Why Were The Twin Towers And Pentagon Targeted On 9/11?

On September 11, 2001, two symbols of American power were attacked. First, two hijacked planes — Flight 11 and Flight 175 — struck the World Trade Center's Twin Towers, causing them to collapse and killing thousands. Later that morning, a third plane, the hijacked Flight 77, hit the Pentagon in D.C., killing all aboard and 125 others in the building. In the minds of the terrorists involved, the Lower Manhattan Twin Towers represented Western economic might. Meanwhile, the Pentagon — where the U.S. Armed Forces command is headquartered — stood for Western military dominance. With those two locations taken out, they thought America's impact on the world would be greatly diminished, according to the 9/11 Memorial Museum.

In 2004, Al-Qaeda leader Osama bin Laden affirmed his group's responsibility for the deadliest terrorist attack in history, the CBC reported that year. In his video message, bin Laden said his organization sought to "destroy towers in America" because "we are a free people ... and we want to regain the freedom of our nation." Also on September 11, passengers and crew fought back against one other hijacking, and a fourth plane, Flight 93, crashed into a field in Pennsylvania near D.C., killing everyone on board, according to the University of Virginia's Miller Center

Decades later, Flight 93's final destination remains uncertain — possibly the U.S. capitol — butthe Pentagon and the Trade Center were clear objectives that day. By 2002, the Pentagon was rebuilt, and since 2011, the 9/11 Memorial & Museum has stood where the Twin Towers were once located.

al-Qaeda had no military of its own

Crucial to understanding what motivated the 9/11 attacks on the Pentagon in particular is the fact al-Qaeda had no military strength of its own. U.S. officials learned in 1996 that al-Qaeda, led by Osama bin Laden, had secretly declared war on the U.S., according to the FBI. But with no formal military backing, the Islamic fundamentalist terrorist umbrella group turned to bombings and other kinds of attacks on international U.S. targets throughout the 1990s. Though not officially an army, al-Qaeda members were well-trained, and over time, the sophistication of their operations escalated, per the 9/11 Commission Report.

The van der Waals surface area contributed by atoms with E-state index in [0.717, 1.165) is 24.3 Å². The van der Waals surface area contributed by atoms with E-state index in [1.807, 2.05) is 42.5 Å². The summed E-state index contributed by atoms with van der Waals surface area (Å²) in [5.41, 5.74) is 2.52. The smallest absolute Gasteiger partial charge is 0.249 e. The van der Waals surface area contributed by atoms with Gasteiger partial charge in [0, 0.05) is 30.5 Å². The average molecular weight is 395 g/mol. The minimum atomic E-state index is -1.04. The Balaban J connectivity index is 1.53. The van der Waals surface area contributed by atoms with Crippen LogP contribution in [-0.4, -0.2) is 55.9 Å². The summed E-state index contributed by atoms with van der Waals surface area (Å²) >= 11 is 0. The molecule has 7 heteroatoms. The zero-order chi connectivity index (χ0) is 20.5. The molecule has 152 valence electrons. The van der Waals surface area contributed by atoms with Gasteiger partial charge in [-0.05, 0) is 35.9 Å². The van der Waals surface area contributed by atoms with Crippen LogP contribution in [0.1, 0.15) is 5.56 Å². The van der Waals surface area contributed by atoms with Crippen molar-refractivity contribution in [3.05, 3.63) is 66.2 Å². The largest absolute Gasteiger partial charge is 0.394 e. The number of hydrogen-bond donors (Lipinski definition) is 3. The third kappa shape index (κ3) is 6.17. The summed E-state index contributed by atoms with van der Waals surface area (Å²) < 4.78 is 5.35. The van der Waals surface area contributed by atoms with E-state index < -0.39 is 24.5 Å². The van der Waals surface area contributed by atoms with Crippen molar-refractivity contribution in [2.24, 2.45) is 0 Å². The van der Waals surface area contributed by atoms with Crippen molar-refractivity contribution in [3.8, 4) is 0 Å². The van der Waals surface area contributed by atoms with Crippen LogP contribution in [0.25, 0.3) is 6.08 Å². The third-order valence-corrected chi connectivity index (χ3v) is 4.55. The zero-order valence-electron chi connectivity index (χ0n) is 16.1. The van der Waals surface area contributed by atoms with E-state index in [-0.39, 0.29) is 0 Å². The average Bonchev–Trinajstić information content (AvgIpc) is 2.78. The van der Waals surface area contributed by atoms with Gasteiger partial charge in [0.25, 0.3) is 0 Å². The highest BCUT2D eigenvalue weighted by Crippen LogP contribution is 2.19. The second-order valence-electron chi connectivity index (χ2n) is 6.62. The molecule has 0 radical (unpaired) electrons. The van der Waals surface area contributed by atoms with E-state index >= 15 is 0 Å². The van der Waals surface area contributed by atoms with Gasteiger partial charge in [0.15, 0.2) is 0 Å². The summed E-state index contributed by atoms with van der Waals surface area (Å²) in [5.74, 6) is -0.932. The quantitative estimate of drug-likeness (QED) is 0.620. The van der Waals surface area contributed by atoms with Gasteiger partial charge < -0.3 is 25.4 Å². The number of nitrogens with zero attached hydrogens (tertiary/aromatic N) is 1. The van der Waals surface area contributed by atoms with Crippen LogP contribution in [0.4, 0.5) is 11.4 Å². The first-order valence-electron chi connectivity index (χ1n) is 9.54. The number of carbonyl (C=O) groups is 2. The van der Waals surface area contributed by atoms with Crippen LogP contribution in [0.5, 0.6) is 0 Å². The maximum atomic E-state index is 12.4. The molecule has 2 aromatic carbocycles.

Per the report, "The 9/11 attacks on the World Trade Center and the Pentagon were far more elaborate, precise, and destructive than any of these earlier assaults." And by September 2001, the report said, "The executive branch of the U.S. government, the Congress, the news media, and the American public had received clear warning that Islamist terrorists meant to kill Americans in high numbers." According to a 2023 report from the Wilson Center, al-Qaeda was still active, though U.S. Navy Seals shot and killed bin Laden in Pakistan in 2011. And in 2022, a U.S. airstrike killed bin Laden's successor, Ayman al-Zawahiri, The Washington Post reported that year.

The 1993 Twin Towers attack

9/11 was not the first time the World Trade Center was targeted. On February 23, 1993 a bomb exploded in its parking garage, killing six and injuring over 1,000, according to the FBI. Six Islamic fundamentalists not directly affiliated with Al-Qaeda were later arrested for the crime. Meanwhile, a seventh suspect remains at large. With that attack, though, American officials were alerted to the Twin Towers' strategic importance for international terrorists on American soil. 

The James Martin Center for Nonproliferation Studies says in 1993, the towers were attacked not so much for symbolic value but to instill shock and to inflict the maximum number of casualties. One convicted '93 bomber, El-Sayid Nosair, wrote that any strike against the U.S. should "demoralize the enemies of Allah ... by destroying and blowing up the pillars of their civilization and blowing up the tourist attractions they are so proud of and the high buildings there are so proud of."

No one could have imagined how the next horrific terrorist attacks would play out on 9/11. But according to PBS NewsHour, safety precautions instituted after the 1993 Trade Center bombing — such as improved evacuation protocols and enhanced emergency lighting — helped save lives that day. Speaking in 2023 on the 30th anniversary of the '93 attack, Andrew Colabella, a relative of one earlier World Trade Center bombing victim, said, "The '93 World Trade Center bombing was the powder keg for the 9/11 attacks. These two historical events that have taken place should be instilled in our hearts and minds, to think united and to be united."